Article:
Tuesday, April 20, 2010

Soar With the Angels, Dorothy Irene Height (3.24.1912—4.20.2010)

Black women are the backbone of every institution, but sometimes they are not recognized as even being there, even in the civil rights movement.

There was a myth across the South that the only two free people were the white male and the black woman, and that black women had better chances at jobs. Well, that was because they scrubbed floors.

We've got to work to save our children and do it with full respect for the fact that if we do not, no one else is going to do it. We're not going to allow ourselves to be told that we cannot function, that we dysfunction.

Frederick Douglass said, 'In the struggle for justice, the only reward is the opportunity to be in the struggle." You can't expect that you're going to have it tomorrow. You just have to keep working on it.

—National Council of Negro Women President and Chair Emeritus Dorothy Height in her own words, as excerpted from I Dream A World: Portraits of Black Women Who Changed America, by Brian Lanker

Today, we lost the backbone, our spine—an angel who's sole concern was standing up for us and our babies when, it seemed, no one else would. With a strong voice. No fear. Lots of mettle. And God by her side.

Soar with the angels, Dorothy Height. Activist. Feminist. Leader. Visionary. Beautiful. And loved.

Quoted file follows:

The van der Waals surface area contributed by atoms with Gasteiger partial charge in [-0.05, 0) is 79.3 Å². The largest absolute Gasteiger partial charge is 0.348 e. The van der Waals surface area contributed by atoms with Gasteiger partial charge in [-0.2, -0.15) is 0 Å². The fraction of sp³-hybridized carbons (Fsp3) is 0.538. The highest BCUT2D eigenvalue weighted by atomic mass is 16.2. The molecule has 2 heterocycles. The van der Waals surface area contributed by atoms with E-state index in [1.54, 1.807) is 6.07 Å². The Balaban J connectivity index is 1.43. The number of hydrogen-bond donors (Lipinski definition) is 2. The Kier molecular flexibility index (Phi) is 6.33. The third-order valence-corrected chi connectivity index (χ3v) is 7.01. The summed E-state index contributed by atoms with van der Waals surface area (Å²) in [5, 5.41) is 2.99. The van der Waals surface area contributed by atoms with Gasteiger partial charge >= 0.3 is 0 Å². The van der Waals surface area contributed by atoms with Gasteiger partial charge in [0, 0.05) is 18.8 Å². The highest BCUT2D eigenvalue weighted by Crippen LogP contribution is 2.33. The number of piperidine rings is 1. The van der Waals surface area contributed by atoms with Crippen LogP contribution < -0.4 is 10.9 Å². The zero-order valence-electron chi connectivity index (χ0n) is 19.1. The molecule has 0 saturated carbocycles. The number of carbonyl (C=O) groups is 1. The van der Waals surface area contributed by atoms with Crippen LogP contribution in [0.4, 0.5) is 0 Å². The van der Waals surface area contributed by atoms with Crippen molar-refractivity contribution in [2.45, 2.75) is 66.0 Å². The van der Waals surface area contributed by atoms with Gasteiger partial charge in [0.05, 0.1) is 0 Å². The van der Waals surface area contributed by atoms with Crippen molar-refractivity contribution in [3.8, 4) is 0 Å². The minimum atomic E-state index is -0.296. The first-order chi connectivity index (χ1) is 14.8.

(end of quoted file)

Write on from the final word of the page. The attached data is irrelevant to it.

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  1. Thank you for an enlightening post. I learned something about someone I did not know of until today.
    I related to your words on what women do for their children. Thanks for dispensing with the myth about black women. In the UK this myth still exists but as you put it, women do what they have to do because they are not going to wait on anyone else to do what needs to be done for their children. Respect!

  2. She will rest in peace and God will say "Job well done my good and faithful servant".

  3. Thank you Denene for introducing me to someone that I didn't know about until today. I'll be doing some research on her asap. Rest in peace beautiful lady! I'm sure you had something to do with why this brown butterfly can hold her head that much higher now and let the world see a piece of me in all my glory...thanks for always having our back.

    BTW... great post yesterday Denene( I just read it this morning). While I was reading it I felt and heard so many black women voices mingled with yours. I'm 32 years old and I have finally just learnt how to appreciate my curves. I too feel like having my 2 little brown girls gave me that push I needed to exhale in all my black woman loveliness.Our curves are beautiful, we just have to take care of them and yes that does mean working out and eating right most of the time :)

  4. i am what i am because she did what she did. thanks dorothy for answering God's call.

  5. Indeed, she is a fine example of Purpose Fulfilled when it comes to really utilizing God's breath in us while on earth. She makes me proud to know her name.

  6. My sweet sweet Soror. There aren't very many who were alive before it all began. Dr. Height most definitely was a WOMAN to be proud of and on top of that, she was a black woman who did all she did given the limitations folks attempted to put on her due to the color of her skins and her gender. She will be forever missed.


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